Pelham, Thomas (1756-1826) (DNB00)
|←Pelham, Thomas (1728-1805)||Dictionary of National Biography, 1885-1900, Volume 44
Pelham, Thomas (1756-1826)
PELHAM, THOMAS, second Earl of Chichester (1756–1826), born in Spring Gardens, London, on 28 April 1756, was the eldest son of Thomas Pelham, first earl of Chichester [q. v.] He was educated at Westminster and Clare Hall, Cambridge, where he graduated M.A. in 1775. In the autumn of 1775, in order to learn Spanish, he went to Madrid on a visit to Lord Grantham, a friend of his family, who was then ambassador there. After remaining nearly a year in Spain, he went to France and Italy. In December 1776 he stopped for a short time at Munich and Vienna, where he had an interview with Kaunitz. He arrived in England early in 1778, and for the next two or three years was occupied with his duties as an officer in the Sussex militia. He became lieutenant-colonel of the regiment in 1794.
Pelham quickly developed a strong interest in public affairs. On 14 Sept. 1780 he was elected to the House of Commons for Sussex, and acted with the Rockingham whigs. His intimate friends soon included Fox, Windham, Lord Malmesbury, and Minto. In April 1782 he was appointed surveyor-general of the ordnance in Lord Rockingham's ministry. When he resigned office, together with Rockingham's successor, Lord Shelburne, in April 1783, George III expressed a hope that it would not be his final retirement. At the same time he was on intimate terms with the Prince of Wales (Addit. MS. 33128, ff. 103–105). In the summer of 1783 he reluctantly accepted the Duke of Portland's offer of the Irish secretaryship in the coalition administration (Addit. MS. 33100). According to Charlemont's biographer, he adroitly steered through a stormy session in the Irish House of Commons, in which he sat for Carrick (Hardy, Memoirs of Lord Charlemont, ii. 87). On the fall of Portland's government, Pelham declined the offer of Pitt, the new prime minister, to retain his office, but in January 1784 had ‘a very full and open conversation with Pitt and Lord Sydney on Irish affairs.’ Until the whig schism caused by the French revolution, he remained an active member of the opposition.
In 1785 he took exception to Pitt's Irish commercial proposals, and was a member of a committee appointed to inquire into Indian administration. On 2 March 1787 he moved the article charging Warren Hastings with breach of treaty and oppression in the matter of the rajah of Furrackabad (Parl. Hist. xxvi. 781 et seq.) During Hastings's trial Pelham spoke in support of the article of impeachment relating to the Begums of Oudh. In 1788 he declared himself in favour of regulation of the slave trade, in a debate initiated by Pitt; but he never submitted a promised proposition on the subject (ib. xxvii. 506).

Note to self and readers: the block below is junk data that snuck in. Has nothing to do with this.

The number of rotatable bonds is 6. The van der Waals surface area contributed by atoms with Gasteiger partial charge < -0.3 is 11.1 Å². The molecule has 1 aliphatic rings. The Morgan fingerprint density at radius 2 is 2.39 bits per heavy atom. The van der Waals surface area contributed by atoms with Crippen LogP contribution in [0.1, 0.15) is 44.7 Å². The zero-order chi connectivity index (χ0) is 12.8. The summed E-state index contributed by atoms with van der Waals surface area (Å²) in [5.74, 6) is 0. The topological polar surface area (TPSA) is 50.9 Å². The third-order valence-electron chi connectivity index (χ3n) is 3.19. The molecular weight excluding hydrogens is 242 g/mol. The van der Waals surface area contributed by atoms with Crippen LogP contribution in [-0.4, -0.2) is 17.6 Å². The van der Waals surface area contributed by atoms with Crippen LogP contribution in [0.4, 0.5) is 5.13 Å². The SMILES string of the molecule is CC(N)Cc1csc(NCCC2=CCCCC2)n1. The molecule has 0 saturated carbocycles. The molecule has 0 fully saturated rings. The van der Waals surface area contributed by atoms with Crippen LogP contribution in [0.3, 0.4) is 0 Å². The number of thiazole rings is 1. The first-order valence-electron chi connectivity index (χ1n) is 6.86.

Between 1789 and 1793 Pelham paid many prolonged visits to the continent. According to Lord Malmesbury, he was entrusted in June and July 1791 with letters to Lafayette and Barnave in Paris, interceding for the life of the king and queen; but he prudently burnt them (Diary, ii. 454). In the same year he visited Naples, where he dined with the king, and met Sir William and Lady Hamilton. In 1793, after a tour in Switzerland, he spent part of August in the Duke of York's quarters in Flanders. Early in 1794 Pelham definitely threw in his lot with the old whigs, who supported Pitt's foreign policy. Next year he took office under Pitt, becoming chief secretary to Lord Camden, the lord lieutenant of Ireland, who had replaced Lord Fitzwilliam. Before his arrival in Dublin in March Fitzgibbon, the lord chancellor, wrote to him: ‘I do not know a man who could come over here that would be so likely to succeed in composing the country as you’ (Lecky, vii. 93). Though opposed to catholic emancipation, Pelham wrote to a correspondent, when on his way to Ireland: ‘I will not lend my hand to a job for a clique on either side of the water. Resurgat Respublica, ruat Pitt, Beresford, &c.’ He had been elected member for Clogher in 1790, and represented that place till 1797, when he transferred himself to Armagh, and remained the representative of that city till the union. On 4 May 1795 he spoke against Grattan's emancipation bill, and thought that he thus inspired the protestants with a confidence in the English government which they had not felt for some time (ib. vii. 45, 103). In June Burke wrote to Pelham a long letter on Irish affairs, with especial reference to the newly established catholic seminaries (Addit. MS. 33101, ff. 191–2). But Pelham's health was bad; he was often in England, and soon wished to retire.
Mr. Lecky states that he spent more time in England than any Irish secretary since Grenville held office in 1782; yet he was in Ireland throughout the critical year 1797, during which his hope of pacifying Ireland sank very low (cf. Addit. MS. 32105, f. 327). After a severe illness he left Ireland in May 1798, on the eve of the rebellion. Castlereagh took his place temporarily, but Pelham never resumed it, and finally resigned in November. The king said of Pelham's withdrawal that it was ‘the greatest loss and greatest disappointment he could have experienced.’ Portland wrote, on 23 Dec. 1798, that the king hoped Pelham would be one of the commissioners in whom it was contemplated to vest the Irish government.
Throughout this period Pelham had retained his seat for Sussex at Westminster, and he attended the House of Commons when in London. On 22 Jan. 1801 Pelham moved, in an animated speech, the appointment of Addington as speaker (Parl. Hist. xxxv. 859; Colchester, Diary, i. 220). On 4 April he was voted chairman of the secret committee on the affairs of Ireland (Colchester, Diary, i. 263). On 13th instant he presented the report to the House of Commons, and on the next day moved for leave to bring in a bill to suspend the Habeas Corpus Act in Ireland.